The Orpheus Chamber Orchestra performs without the conductor, feeding off the energy of the fellow musicians. Imagine how beautiful a musical performance would turn out if every note played by each musician emerges from the bosom of the musical moment, rather from the composition, howsoever beautifully written, still limited by the composer’s imagination.

Every time when the orchestra of our economic system goes awry, we begin scouting for a new conductor with a glimmer of hope that the heroic, superman leader would revive the atrophied system and get the economic engine back on wheels.  However, as every crisis unfolds and pillories our belief systems, including the leaders who espoused them, we desperately start craving for the latest belief system without realizing how much they have crippled our ability to start afresh. There is nothing wrong in a belief system, except that it divorces context from the picture and thrusts its ideals aimlessly.

Although it is disheartening to talk about the death of ideals of leadership, especially at a time when the price of hope has been inflated to skyrocketing levels, it is necessary to purge off the old ideals if we are truly concerned about the future. How could we aspire to create something new if the source of action is burdened by the decaying ideas of the past?

Hope could also stand as a stumbling block in our journey to build new institutions as we stunt its growth by forcing it to fit within the cubbyholes of our expectations. The recent depressing mood in the United States where Audacity of Hope turned into Mendacity of Hope is a strong case in point. What about trust? One may wonder. How could we build trust without hope? It is essential to understand that trust is an epiphenomenon arising from the faith we repose in the institutions we’ve built. It would be dangerous if we begin to build institutions to inspire faith, as it would eventually turn into farce and collapse like a row of upended dominoes fallen by just one domino of fear displacing trust.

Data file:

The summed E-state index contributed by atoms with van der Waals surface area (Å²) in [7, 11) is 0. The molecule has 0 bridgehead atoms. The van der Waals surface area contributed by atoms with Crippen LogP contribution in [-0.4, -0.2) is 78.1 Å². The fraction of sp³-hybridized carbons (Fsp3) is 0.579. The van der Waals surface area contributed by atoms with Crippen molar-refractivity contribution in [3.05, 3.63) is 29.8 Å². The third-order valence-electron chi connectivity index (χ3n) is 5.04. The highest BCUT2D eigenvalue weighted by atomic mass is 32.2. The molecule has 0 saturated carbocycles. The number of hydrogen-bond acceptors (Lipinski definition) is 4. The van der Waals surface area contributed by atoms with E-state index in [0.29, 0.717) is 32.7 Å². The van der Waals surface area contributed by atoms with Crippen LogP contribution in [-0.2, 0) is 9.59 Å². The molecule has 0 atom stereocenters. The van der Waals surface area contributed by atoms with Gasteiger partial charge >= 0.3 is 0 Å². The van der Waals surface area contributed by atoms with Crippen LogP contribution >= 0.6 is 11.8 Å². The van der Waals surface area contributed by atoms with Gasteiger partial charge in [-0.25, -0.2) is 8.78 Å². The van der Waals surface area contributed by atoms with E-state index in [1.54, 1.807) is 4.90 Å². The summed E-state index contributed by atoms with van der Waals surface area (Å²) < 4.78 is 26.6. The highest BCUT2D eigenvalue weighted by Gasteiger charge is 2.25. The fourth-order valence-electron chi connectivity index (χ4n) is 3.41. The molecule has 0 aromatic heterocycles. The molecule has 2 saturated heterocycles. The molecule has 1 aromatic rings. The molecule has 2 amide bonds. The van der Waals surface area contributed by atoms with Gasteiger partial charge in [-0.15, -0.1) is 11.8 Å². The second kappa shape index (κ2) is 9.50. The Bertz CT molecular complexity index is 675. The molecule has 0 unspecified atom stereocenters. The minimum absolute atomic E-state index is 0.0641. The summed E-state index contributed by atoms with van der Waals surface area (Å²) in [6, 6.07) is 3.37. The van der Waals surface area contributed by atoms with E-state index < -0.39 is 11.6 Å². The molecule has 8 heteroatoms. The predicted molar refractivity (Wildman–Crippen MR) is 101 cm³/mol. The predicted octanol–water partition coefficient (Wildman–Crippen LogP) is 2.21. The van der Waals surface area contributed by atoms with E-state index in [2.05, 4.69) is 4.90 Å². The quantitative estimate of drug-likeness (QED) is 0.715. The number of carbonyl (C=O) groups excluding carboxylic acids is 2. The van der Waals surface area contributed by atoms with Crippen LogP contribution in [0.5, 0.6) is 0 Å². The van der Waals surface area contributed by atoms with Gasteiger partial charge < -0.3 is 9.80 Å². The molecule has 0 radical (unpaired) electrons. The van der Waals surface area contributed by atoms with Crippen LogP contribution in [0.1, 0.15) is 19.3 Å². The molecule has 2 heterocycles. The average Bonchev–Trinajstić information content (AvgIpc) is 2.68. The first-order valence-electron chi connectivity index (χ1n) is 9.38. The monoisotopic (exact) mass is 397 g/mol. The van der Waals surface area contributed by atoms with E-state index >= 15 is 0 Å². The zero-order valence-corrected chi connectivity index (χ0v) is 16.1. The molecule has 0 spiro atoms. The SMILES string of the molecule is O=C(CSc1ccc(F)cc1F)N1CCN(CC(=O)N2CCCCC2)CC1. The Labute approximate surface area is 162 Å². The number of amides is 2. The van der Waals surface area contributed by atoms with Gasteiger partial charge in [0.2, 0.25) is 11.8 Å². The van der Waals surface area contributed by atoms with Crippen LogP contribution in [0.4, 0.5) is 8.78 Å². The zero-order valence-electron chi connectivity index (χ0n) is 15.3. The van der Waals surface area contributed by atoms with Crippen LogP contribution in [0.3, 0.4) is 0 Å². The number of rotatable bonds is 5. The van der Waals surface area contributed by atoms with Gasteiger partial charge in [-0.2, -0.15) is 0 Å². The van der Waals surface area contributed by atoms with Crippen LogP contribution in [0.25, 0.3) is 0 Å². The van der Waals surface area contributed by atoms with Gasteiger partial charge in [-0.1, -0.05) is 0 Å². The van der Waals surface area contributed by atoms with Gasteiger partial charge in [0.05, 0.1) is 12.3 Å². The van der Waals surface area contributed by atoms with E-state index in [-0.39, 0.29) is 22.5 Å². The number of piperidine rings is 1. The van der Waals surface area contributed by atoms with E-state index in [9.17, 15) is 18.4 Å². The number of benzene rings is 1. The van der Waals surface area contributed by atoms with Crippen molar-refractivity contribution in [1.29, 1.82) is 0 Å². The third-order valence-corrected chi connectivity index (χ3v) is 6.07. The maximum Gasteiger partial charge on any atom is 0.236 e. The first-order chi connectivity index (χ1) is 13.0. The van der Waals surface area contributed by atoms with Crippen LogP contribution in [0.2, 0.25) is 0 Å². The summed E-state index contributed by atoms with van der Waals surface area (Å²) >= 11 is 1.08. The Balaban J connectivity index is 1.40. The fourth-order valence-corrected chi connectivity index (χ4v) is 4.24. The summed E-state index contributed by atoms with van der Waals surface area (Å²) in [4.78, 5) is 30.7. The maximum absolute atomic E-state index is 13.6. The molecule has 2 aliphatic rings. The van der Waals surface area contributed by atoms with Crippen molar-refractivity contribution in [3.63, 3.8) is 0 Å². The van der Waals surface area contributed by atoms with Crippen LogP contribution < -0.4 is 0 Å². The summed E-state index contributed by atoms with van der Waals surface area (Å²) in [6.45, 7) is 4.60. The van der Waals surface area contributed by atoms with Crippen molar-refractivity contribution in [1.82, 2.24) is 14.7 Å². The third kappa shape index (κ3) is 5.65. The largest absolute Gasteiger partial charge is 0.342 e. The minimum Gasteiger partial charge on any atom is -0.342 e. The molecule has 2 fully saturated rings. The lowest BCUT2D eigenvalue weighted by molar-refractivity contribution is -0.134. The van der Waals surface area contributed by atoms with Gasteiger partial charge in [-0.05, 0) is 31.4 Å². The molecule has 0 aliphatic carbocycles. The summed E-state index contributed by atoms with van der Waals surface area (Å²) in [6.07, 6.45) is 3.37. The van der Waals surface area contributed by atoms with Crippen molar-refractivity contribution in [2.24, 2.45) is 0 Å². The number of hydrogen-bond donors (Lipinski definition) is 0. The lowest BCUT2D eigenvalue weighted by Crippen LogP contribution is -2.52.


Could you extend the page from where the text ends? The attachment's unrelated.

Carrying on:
Since time immemorial, leaders have been near-mythical cult figures, exuding charisma, casting their abracadabra to revive stagnating corporations and bureaucracies, teeming with life. Their operational levers were driven by centralized power structures arising from single authority. The entire organization was cast under the spell of their pet ideologies. Their ability to lead depended on their capability to distance themselves from the web of circumstances their followers were led into. Their strong personality and exalted stature became a threat to the organization’s survival as it debilitated the organization when they left.

Germination of leadership: